Gilly is seventeen at the start of the novel, and I wanted her to be quite naïve, having never lived anywhere else but her small country town, but also oddly mature because of her early experiences. I had just had my second baby when I was writing the story, and this really helped me think through her relationship with her baby. Giving birth can be so intense, so physical and even brutal. I wondered what it would be like for someone like Gilly, who is quite desperate and really rather lonely.
I was living a long way away from Australia when I wrote Desert Fish but I knew exactly where I wanted it to be set. I think if you spend a long time in a place in childhood it stays with you in a really intrinsic way. In that sense, writing from memory worked for me: it felt like the most important things stayed in focus.
7. What do you hope people take away with them after reading your work?
I want people to be moved. When I read a book I really like, I think about it for days after. The characters stay with me, and sometimes I can’t start something new straight away. I love that feeling. Even though the characters in Desert Fish aren’t necessarily likeable, I want people to feel for them, especially Gilly.
8. Whom do you most admire in the realm of writing and why?
There are so many writers I admire.
Jhumpa Lahiri – her first collection, Interpreter of Maladies, is one I always go back to.
9. Many artists set themselves very ambitious goals. What are yours?
It’d be nice to write the next book and keep up with the laundry at the same time. Maybe that’s a bit too ambitious …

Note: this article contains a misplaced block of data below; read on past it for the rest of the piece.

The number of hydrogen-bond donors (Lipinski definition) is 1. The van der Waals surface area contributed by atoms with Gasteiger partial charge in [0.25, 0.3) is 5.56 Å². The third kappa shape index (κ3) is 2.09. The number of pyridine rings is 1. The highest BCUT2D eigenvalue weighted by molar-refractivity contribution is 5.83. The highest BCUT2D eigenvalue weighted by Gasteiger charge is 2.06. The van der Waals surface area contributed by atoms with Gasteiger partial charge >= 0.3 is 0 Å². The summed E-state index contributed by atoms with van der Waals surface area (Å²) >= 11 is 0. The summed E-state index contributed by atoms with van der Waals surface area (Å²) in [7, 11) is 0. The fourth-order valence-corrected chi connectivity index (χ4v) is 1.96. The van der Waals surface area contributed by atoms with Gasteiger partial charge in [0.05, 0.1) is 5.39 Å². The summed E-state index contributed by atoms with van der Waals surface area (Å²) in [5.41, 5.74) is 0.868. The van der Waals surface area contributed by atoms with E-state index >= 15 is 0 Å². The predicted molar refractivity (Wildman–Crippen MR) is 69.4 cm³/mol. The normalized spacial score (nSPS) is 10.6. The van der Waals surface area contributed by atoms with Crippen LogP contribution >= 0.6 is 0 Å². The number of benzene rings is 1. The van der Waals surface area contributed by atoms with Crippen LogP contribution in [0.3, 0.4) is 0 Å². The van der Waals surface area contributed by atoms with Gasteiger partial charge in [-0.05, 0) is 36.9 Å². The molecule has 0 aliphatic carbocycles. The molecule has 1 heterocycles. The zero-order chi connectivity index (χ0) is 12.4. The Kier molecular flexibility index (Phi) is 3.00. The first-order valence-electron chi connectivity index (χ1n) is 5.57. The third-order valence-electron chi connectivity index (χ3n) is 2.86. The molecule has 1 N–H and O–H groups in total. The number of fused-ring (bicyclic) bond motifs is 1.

10. What advice do you give aspiring writers?
I still feel pretty ‘aspiring’ myself. When I first started out, a writer friend advised me never to take myself too seriously, but to take my writing very seriously indeed. I think it was the best advice anyone’s given me. He taught me that it’s important to think about every sentence and every word. I also think it’s crucial to read as much and as widely as you can. Always have something on the go. (Sometimes it’s helpful to read something you really hate. Work out exactly why you hate it – this can be very inspiring.)
Cherise, thank you for playing.
About the Contributor
While still in his twenties, John Purcell opened a second-hand bookshop in Mosman, Sydney, in which he sat for ten years reading, ranting and writing. Since then he has written, under a pseudonym, a series of very successful novels, interviewed hundreds of writers about their work, appeared at writers’ festivals, on TV (most bizarrely in comedian Luke McGregor’s documentary Luke Warm Sex) and has been featured in prominent newspapers and magazines. Now, as the Director of Books at booktopia.com.au, Australia’s largest online bookseller, he supports Australian writing in all its forms. He lives in Sydney with his wife, two children, three dogs, five cats, unnumbered gold fish and his overlarge book collection. His novel, The Girl on the Page, will be published by HarperCollins Australia in October, 2018.